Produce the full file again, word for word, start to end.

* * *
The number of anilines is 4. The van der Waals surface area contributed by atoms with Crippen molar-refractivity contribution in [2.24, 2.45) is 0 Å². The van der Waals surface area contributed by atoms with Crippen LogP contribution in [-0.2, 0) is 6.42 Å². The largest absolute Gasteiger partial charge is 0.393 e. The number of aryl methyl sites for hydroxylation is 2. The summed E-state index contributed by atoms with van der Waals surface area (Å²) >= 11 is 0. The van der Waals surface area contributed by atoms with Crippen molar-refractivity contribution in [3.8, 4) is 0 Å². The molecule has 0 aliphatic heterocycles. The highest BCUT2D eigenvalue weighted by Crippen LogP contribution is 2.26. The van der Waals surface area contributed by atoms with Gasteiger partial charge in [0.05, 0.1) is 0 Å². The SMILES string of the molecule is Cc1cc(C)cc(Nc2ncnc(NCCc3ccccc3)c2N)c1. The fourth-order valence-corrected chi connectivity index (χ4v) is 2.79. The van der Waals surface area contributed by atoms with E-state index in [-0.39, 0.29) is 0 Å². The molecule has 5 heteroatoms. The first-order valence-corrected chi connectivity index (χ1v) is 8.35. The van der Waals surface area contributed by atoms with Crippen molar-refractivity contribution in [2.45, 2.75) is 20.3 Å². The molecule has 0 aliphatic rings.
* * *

The number of anilines is 4. The van der Waals surface area contributed by atoms with Crippen molar-refractivity contribution in [2.24, 2.45) is 0 Å². The van der Waals surface area contributed by atoms with Crippen LogP contribution in [-0.2, 0) is 6.42 Å². The largest absolute Gasteiger partial charge is 0.393 e. The number of aryl methyl sites for hydroxylation is 2. The summed E-state index contributed by atoms with van der Waals surface area (Å²) >= 11 is 0. The van der Waals surface area contributed by atoms with Crippen molar-refractivity contribution in [3.8, 4) is 0 Å². The molecule has 0 aliphatic heterocycles. The highest BCUT2D eigenvalue weighted by Crippen LogP contribution is 2.26. The van der Waals surface area contributed by atoms with Gasteiger partial charge in [0.05, 0.1) is 0 Å². The SMILES string of the molecule is Cc1cc(C)cc(Nc2ncnc(NCCc3ccccc3)c2N)c1. The fourth-order valence-corrected chi connectivity index (χ4v) is 2.79. The van der Waals surface area contributed by atoms with E-state index in [-0.39, 0.29) is 0 Å². The molecule has 5 heteroatoms. The first-order valence-corrected chi connectivity index (χ1v) is 8.35. The van der Waals surface area contributed by atoms with Crippen molar-refractivity contribution in [2.45, 2.75) is 20.3 Å². The molecule has 0 aliphatic rings.